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An end to queuing for flights? Scientists devise formula for boarding

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Lengthy airport gate queues could be slashed by a mathematical model which says passengers should be seated according to the amount of hand luggage they have.

Researchers from Clarkson University in Potsdam, New York, say getting passengers with more carry-on bags to board first substantially cuts the time it takes to fill a plane.

They claim their method could not only ease congestion for passengers, but in so doing also save airlines up to $10million (£600,000) a year each in costs associated with delayed flights.

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Why are we waiting? Researchers have devised a mathematical formula they say can slash boarding times

Professor R. John Milne and undergraduate student Alexander Kelly say their new method is about 25 per cent faster than allowing passengers to simply queue up and board at random.

Their method involves profiling passengers by the number of bags they are carrying, then calling those with the most hand luggage to board first.

These passengers will then be seated by the window, so they won't have to stand up to clear the way for those boarding after, wasting precious seconds.

Previous studies have found that passengers with two bags take around 60 per cent longer to board than those who have no bags.

The researchers also noted that the speed of boarding had almost halved since the 1960s, from about 20 passengers per minute, to just nine passengers a minute by 1998, as travellers responded to increased fees for checking into the hold.

According to the Clarkson University method, the slowdown can be reduced by seating passengers with the most bags first in seats next to the windows, meaning they and their luggage are out of the way as quickly as possible.

Passengers with fewer bags come second, and would be assigned to the middle seats. Finally, passengers with no bags to stow in the overhead lockers would board last, and would fill up the aisle seats.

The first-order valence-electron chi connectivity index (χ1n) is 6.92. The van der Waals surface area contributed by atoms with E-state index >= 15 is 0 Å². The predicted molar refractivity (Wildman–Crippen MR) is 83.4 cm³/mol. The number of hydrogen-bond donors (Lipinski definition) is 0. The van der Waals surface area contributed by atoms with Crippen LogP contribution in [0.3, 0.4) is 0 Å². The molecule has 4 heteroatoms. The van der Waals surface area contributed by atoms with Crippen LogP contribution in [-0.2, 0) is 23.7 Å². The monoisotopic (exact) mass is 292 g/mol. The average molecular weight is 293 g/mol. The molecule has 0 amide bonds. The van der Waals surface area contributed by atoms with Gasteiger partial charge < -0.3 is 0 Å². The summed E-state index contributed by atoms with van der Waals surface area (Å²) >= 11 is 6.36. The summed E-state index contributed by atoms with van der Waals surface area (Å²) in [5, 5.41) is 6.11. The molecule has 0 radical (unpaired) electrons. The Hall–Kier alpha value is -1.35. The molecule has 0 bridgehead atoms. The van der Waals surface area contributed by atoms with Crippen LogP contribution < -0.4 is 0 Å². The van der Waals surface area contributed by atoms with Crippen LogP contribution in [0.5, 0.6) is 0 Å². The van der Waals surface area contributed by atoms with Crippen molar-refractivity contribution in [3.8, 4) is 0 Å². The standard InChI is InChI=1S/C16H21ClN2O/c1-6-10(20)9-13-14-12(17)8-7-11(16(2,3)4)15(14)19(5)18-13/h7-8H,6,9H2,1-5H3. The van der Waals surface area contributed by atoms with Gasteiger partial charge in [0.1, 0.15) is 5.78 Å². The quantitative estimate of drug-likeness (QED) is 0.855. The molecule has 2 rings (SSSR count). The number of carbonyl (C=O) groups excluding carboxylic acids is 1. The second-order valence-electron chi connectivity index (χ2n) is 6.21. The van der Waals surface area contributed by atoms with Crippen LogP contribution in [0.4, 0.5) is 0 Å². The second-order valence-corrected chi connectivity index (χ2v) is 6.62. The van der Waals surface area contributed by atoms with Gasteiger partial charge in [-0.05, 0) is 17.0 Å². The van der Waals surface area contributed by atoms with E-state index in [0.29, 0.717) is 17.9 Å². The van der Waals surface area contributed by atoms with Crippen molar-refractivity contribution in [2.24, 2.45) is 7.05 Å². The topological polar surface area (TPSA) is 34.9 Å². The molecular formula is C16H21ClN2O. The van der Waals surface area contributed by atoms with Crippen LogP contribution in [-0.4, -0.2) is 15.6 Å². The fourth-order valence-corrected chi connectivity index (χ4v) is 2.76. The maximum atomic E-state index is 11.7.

Building on the work of physicist Jason Steffen, who had previously tackled the problem, the plane would be filled from back to front, with those in odd numbered rows first. The process is repeated for for window seats on the other side of the cabin, then for passengers in middle and aisle seats.

The new method saves time by making sure those passengers with the most bags have the most space available to pack them when they board the plane, and also by giving them enough space in the aisles so they don't bump into each other.

'The key aspect of our proposed method is that it assigns airplane passengers to seats so that their carry-on luggage is spread roughly evenly throughout the plane,' the researchers write.

'This reduces the time passengers take to find available storage in the overhead bins when storing their luggage.'

They said: 'The key difference between our method and that of Steffen is that Steffen assumes passengers have been assigned to seats irrespective of the luggage they carry and our method assigns passengers to seats so that the luggage is distributed evenly throughout the plane.'


How it works: This diagram shows how passengers with the most bags (denoted by the cell number) are seated first by the windows. Those with one bag come second, and those with none fill up the aisle seats

Prof Milne, who specialises in engineering management, said: 'The new method would save at least several seconds in boarding time and prevent any one area of the plane from becoming overloaded with bags.

'You add that up over thousands of flights a day over the course of a year; it can really make a difference. For instance, a large airline like Delta may be able to save about ten million dollars a year.'


Easy: According to the formula, the slowdown caused by passengers with bags can be reduced by seating them first in seats next to the windows, meaning they and their luggage are out of the way

Mr Kelly, a computer science and mechanical engineering dual major from East Greenbush, N.Y., tested the method by running thousands of simulated airplane boardings through a computer model.

He said: 'It was a great connection to see how academic research can solve a real-world problem.'

However, Prof Milne and Mr Kelly concede that their formula doesn't take into account a range of other factors that might affect passenger boarding.

They write: 'Our method does not consider personal factors such as groups traveling together, passenger seat preferences, first class passengers, and passengers with special needs.

'These factors remain as consideration for further study.'

The research was published in the Journal of Air Transport Management.

Read more: http://www.dailymail.co.uk/news/article-2625496/An-end-queuing-flights-Scientists-devise-formula-boarding-airline-passengers-depending-hand-luggage-have.html#ixzz31RL8pw1L
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